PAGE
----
CORONAVIRUS, a contagious zone for economy (03/03/2020)

The outbreak of the coronavirus in China is a major issue for the Chinese economy and to a wider extent, for the international stage. SARS syndrome linked to the coronavirus has already triggered an epidemy in 2003. Some lessons from the SARS can still be extrapolated, like the behavior of the main operators, but the global macroeconomic backdrop is very different from 2003. Which economic outcomes should we expect from the coronavirus?

Natixis Podcasts RESEARCH

Listen to our experts’ analysis in this podcast: 

  • Jianwei Xu - Senior Economist, Greater China
  • Gary Ng - Economist, Sectorial Research, Asia
  • Philippe Suchet – Financial Analyst
  • Radek Jan - Infrastructure and Green & Sustainable Analyst

 

Despite the important paralysis of the Chinese economy, 2020 growth forecast can be revised to 5.5% from 5.7%, as one can expect a stimulus plan to offset this crisis, once the epidemic has been contained. Growth forecast in Europe for full year 2020 can be revised by 0.1% to 0.7%, as well.

The most impacted sectors are hospitality, infrastructure (including transport) and raw materials. The temporary shutdown of the production of many industries in Wuhan have reduced raw materials’ needs leading to a sharp drop in metals and oil prices. Wuhan is a major logistic hub with immobile trains and grounded planes, generating serious disruptions in other regions, but also in other countries.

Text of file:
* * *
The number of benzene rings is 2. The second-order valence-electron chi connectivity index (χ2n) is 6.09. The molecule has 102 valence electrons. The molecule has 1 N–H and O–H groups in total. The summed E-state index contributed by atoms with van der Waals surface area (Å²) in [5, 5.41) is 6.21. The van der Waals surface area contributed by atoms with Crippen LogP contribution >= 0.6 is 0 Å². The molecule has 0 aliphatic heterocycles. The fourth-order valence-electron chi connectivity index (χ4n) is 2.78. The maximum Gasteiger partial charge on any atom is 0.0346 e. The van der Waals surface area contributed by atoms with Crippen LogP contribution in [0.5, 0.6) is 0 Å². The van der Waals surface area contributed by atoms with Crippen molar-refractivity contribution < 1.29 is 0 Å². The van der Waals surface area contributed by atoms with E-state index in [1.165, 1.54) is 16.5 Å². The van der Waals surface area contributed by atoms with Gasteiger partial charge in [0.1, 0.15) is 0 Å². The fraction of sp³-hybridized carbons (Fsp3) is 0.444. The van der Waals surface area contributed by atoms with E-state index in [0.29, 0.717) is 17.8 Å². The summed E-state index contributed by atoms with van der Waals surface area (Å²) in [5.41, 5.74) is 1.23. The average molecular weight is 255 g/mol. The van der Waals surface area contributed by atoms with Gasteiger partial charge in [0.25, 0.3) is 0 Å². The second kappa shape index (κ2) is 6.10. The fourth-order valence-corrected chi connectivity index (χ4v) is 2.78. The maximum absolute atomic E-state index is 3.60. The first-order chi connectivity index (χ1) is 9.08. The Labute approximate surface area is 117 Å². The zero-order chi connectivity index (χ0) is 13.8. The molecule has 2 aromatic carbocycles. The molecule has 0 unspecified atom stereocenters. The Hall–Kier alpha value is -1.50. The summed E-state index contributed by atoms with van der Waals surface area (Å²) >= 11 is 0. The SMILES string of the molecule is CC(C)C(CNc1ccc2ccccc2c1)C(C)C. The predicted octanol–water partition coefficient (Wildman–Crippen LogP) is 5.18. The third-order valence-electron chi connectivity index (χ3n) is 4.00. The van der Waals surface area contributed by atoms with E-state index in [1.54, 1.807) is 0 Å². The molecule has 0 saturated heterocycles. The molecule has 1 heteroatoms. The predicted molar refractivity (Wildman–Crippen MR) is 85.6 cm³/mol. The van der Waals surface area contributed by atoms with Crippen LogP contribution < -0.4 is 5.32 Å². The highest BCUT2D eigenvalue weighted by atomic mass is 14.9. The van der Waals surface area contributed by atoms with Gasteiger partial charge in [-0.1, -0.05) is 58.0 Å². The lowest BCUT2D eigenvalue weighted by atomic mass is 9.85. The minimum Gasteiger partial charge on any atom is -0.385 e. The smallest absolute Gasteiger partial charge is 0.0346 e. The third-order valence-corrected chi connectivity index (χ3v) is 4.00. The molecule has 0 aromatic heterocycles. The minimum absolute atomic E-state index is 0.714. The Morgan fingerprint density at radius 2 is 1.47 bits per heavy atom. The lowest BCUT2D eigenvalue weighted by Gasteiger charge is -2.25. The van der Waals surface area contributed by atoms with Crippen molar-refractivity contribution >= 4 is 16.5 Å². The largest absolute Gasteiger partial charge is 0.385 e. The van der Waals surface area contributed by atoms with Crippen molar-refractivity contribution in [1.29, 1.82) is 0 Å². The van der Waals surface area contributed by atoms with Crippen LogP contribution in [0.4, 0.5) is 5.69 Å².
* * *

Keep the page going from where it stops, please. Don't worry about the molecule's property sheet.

The extent of the impact remains unknown. It will most certainly be stronger than in 2003 with a Chinese economy weighing 19% of the world economy and mainly dependent on consumption. If the shock will be temporary and followed by a strong rebound, the impacts on sectors and countries will nevertheless be very different.

« While new outbreaks of Covid-19 virus in South Korea and Italy are raising fears of a pandemic, the impact of this health crisis on the most affected sectors is only now beginning to be quantified. The IATA notably states that they expect the number of air passengers to decrease for the first year since 2009. » 
Thibault Cuillière, Head of ENR/Real Asset Research at Natixis